Scopolamine patch side effect and benefit by Ray Sahelian, M.D.
February 10 2016

A scopolamine patch behind the ear is used for seasickness.

Pharm Biol. 2016. Beneficial effects of ellagic acid against animal models of scopolamine- and diazepam-induced cognitive impairments. In a previous study, it has been shown that ellagic acid, a polyphenolic compound found in pomegranate and different berries, prevents cognitive and hippocampal long-term potentiation (LTP) impairments induced by traumatic brain injury in rats through antioxidant and anti-inflammatory mechanisms. This study demonstrates that ellagic acid is effective in preventing scopolamine- and diazepam-induced cognitive impairments without altering the animals' locomotion. This suggests the potential of EA application as a useful memory restorative agent in the treatment of dementia seen in elderly persons.

A transdermal scopolamine patch provides relief of postoperative nausea and vomiting (PONV). Neera Say, MD, assistant professor, department of anesthesiology, University of Pittsburgh Medical Center (UPMC), Pittsburgh, Pennsylvania, presented the findings on behalf of first author Vimala Ramesh, MD, and colleagues at UPMC. The researchers evaluated 85 patients undergoing cosmetic surgery who had at least 3 of 4 standard risk factors for PONV: female gender, history of PONV or motion sickness, current nonsmoker, and postoperative use of opioids. All patients underwent surgery under general anesthesia with intraoperative administration of ondansetron 4 mg as a preemptive antinausea agent. The researchers gathered postoperative data on vital signs, pain and nausea on a 10-point visual analog scale (VAS), presence of emesis, treatment for pain, nausea and vomiting, side effects of scopolamine such as dry mouth, visual changes, agitation, and sedation. Patients were randomly divided into 2 groups: 41 received a transdermal scopolamine patch 2 hours preoperatively, and 44 received a placebo patch at the same time. Nausea scores on VAS were collected hourly during postoperative hospital stay at about 3 hours and noted by the patient at 4-hour intervals following discharge. Nausea scores during hospital stay were modest (0.50 to 1.50) and not significantly different between groups. However, nausea scores were higher in the placebo group during the 24 hours after discharge from hospital. One patient in the scopolamine group and 3 in the placebo group had hospital admissions for uncontrollable nausea; there were 2 episodes of vomiting, both in the placebo group. Dry mouth was the most frequent adverse effect. The absence of a significant difference between groups might be a reflection of the intraoperative administration of ondansetron, the researchers suggested. Other physicians, however, suggested that an additional factor may be the timing of patch application -- 4 to 6 hours is required for the patch to achieve maximum effect.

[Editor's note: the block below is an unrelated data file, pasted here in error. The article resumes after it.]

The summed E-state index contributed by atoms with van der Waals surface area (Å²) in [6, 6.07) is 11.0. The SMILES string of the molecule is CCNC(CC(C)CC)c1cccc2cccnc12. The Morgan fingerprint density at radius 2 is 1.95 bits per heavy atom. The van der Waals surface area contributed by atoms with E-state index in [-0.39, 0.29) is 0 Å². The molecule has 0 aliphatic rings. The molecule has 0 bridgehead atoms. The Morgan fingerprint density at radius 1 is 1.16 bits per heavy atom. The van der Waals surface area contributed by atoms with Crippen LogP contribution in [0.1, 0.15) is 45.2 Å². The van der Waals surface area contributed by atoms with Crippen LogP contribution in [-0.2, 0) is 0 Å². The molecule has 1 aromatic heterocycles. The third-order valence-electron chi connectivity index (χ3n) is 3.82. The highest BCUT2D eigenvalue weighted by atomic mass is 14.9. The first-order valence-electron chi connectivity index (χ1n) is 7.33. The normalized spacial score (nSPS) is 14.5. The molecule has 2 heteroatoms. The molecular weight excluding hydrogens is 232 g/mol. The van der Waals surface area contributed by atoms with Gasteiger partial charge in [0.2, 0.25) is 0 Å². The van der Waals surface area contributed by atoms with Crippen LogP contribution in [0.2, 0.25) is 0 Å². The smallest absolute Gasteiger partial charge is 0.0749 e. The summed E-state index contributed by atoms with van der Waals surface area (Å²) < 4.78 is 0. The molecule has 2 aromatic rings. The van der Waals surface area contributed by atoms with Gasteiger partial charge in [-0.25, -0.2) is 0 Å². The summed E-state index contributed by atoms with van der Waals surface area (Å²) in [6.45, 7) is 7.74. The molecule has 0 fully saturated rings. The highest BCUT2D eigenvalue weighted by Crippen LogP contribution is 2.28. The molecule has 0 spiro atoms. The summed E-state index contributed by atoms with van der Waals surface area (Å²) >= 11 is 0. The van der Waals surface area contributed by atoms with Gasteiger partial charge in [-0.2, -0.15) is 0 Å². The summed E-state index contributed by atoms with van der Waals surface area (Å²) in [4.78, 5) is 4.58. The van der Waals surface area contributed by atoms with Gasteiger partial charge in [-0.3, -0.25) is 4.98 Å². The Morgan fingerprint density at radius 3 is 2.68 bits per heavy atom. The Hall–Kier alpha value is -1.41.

Scopolamine patch and mariners, captains
Transdermal scopolamine is commonly used by mariners to prevent or treat seasickness. Most studies indicate that scopolamine administered transdermally via an adhesive patch does not impair performance of skills required to navigate a vessel.

J Clin Psychiatry. 2013. Pulsed intravenous administration of scopolamine produces rapid antidepressant effects and modest side effects.